Medication error 187 (30.7) 
 Suboptimal care coordination 137 (22.5) 
Procedural  130 (14.3) 
 Unintended retained foreign object 52 (40) 
 Other procedural 49 (37.7) 
 Wrong procedure 16 (12.3) 
Product and/or device  52 (5.7) 
 Device malfunction or use not as intended 31 (59.6) 
 Contaminated drugs, devices, or biologics 18 (34.6) 
 Intravascular air embolism ++a 
Patient protection  23 (2.5) 
 Suicide and/or attempted suicide 12 (52.2) 
 Inappropriate discharge ++a 
 Inadequate clinician supervision and/or competency ++a 
Environmental  15 (1.7) 
 Burn 9 (60) 
 Other environmental ++a 
 Information system ++a 
HPI Event Main GroupsCHILDPSO Event SubgroupsEvents, n (%)
Care management  610 (67.0) 
 Missed, delayed, or wrong diagnosis or treatment 190 (31.1) 
 Medication error 187 (30.7) 
 Suboptimal care coordination 137 (22.5) 
Procedural  130 (14.3) 
 Unintended retained foreign object 52 (40) 
 Other procedural 49 (37.7) 
 Wrong procedure 16 (12.3) 
Product and/or device  52 (5.7) 
 Device malfunction or use not as intended 31 (59.6) 
 Contaminated drugs, devices, or biologics 18 (34.6) 
 Intravascular air embolism ++a 
Patient protection  23 (2.5) 
 Suicide and/or attempted suicide 12 (52.2) 
 Inappropriate discharge ++a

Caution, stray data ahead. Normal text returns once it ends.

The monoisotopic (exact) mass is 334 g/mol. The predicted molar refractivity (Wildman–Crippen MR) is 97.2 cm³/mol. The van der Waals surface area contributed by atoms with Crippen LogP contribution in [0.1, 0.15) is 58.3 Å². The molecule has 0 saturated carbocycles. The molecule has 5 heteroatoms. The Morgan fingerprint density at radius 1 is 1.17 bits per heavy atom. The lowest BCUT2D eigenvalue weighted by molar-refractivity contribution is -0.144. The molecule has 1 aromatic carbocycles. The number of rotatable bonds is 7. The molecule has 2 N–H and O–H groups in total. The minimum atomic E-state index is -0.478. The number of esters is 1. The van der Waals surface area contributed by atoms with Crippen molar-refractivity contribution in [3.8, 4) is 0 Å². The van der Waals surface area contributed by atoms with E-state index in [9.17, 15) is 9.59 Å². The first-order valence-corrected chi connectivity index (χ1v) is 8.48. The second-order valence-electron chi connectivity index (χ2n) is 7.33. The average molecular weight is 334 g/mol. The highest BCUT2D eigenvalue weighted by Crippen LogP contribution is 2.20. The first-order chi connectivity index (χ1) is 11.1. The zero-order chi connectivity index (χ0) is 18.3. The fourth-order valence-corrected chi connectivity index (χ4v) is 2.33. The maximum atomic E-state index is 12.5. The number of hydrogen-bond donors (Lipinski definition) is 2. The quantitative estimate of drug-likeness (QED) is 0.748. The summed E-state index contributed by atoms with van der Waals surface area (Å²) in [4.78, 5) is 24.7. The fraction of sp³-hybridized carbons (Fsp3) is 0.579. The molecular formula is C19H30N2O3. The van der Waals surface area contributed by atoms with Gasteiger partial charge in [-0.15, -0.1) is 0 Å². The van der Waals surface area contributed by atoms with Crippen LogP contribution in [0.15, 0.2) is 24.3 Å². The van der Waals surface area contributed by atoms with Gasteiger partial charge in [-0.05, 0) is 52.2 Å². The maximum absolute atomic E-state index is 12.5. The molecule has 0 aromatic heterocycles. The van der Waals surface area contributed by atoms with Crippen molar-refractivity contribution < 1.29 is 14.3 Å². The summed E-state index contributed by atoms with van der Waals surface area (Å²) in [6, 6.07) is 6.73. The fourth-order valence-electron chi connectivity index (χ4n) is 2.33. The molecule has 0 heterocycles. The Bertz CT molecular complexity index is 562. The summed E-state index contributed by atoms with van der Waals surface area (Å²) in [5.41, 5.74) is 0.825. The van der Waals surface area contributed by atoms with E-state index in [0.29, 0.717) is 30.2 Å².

Inadequate clinician supervision and/or competency ++a 
Environmental  15 (1.7) 
 Burn 9 (60) 
 Other environmental ++a 
 Information system ++a 

HPI Taxonomy of Safety Events in Healthcare was modified by CHILDPSO to include the subgroups of suboptimal care coordination, inadequate clinician supervision and/or competency, and information system on the basis of analyses of events. ++, CHILDPSO subgroups with <5 events were excluded.

a

CHILDPSO event subgroups with <5 events were excluded.

The most common contributing factor across all levels of harm events was failure to recognize or lack of situational awareness (SA), occurring in 17.9% (n = 382) of events (Table 2). The contributing factor of SA was defined as the ability to understand what is occurring with a patient and why it is occurring and to anticipate what could happen next. When events were divided on the basis of severity of harm, failure to recognize or lack of SA occurred in 22.2% (n = 100) for SSEs 1–3 and in 16.7% (n = 282) for SSEs 4–5.

TABLE 2

CHILDPSO Contributing Factors by Level of Harm

Contributing FactorsOverallSSE 1–3SSE 4–5
No. events 830 174 656 
No. contributing factors 2139 451 1688 
Failure to recognize or lack of SA, n (%) 382 (17.9) 100 (22.2) 282 (16.7) 
Process failures, n (%) 274 (12.8) 32 (7.1) 242 (14.3) 
Failure to communicate effectively, n (%) 270 (12.6) 65 (14.4) 205 (12.1) 
Error in medical decision-making, n (%) 168 (7.9) 60 (13.3) 108 (6.4) 
No rule or standard in place, n (%) 168 (7.9) 17 (3.8) 151 (8.9) 
Failure to escalate or insufficient access to experts, n (%) 153 (7.2) 57 (12.6) 96 (5.7) 
Insufficient coordination of care, n (%) 147 (6.9) 32 (7.1) 115 (6.8) 
Error in technique, n (%) 117 (5.5) 9 (2) 108 (6.4) 
Team culture, n (%) 101 (4.7) 17 (3.8) 84 (5) 
Issues in environment, n (%) 71 (3.3) 6 (1.3) 65 (3.9) 
Inability to access information, n (%) 66 (3.1) 11 (2.4) 55 (3.3) 
Insufficient monitoring, n (%) 60 (2.8) 16 (3.5) 44 (2.6) 
Technology troubles, n (%) 52 (2.4) 7 (1.6) 45 (2.7) 
Equipment or device failure, n (%) 41 (1.9) 4 (0.9) 37 (2.2) 
Insufficient supervision, n (%) 31 (1.4) 8 (1.8) 23 (1.4) 
Insufficient staffing, n (%) 26 (1.2) 8 (1.8) 18 (1.1) 
Conditions adverse to quality, n (%) 9 (0.4) 2 (0.4) 7 (0.4)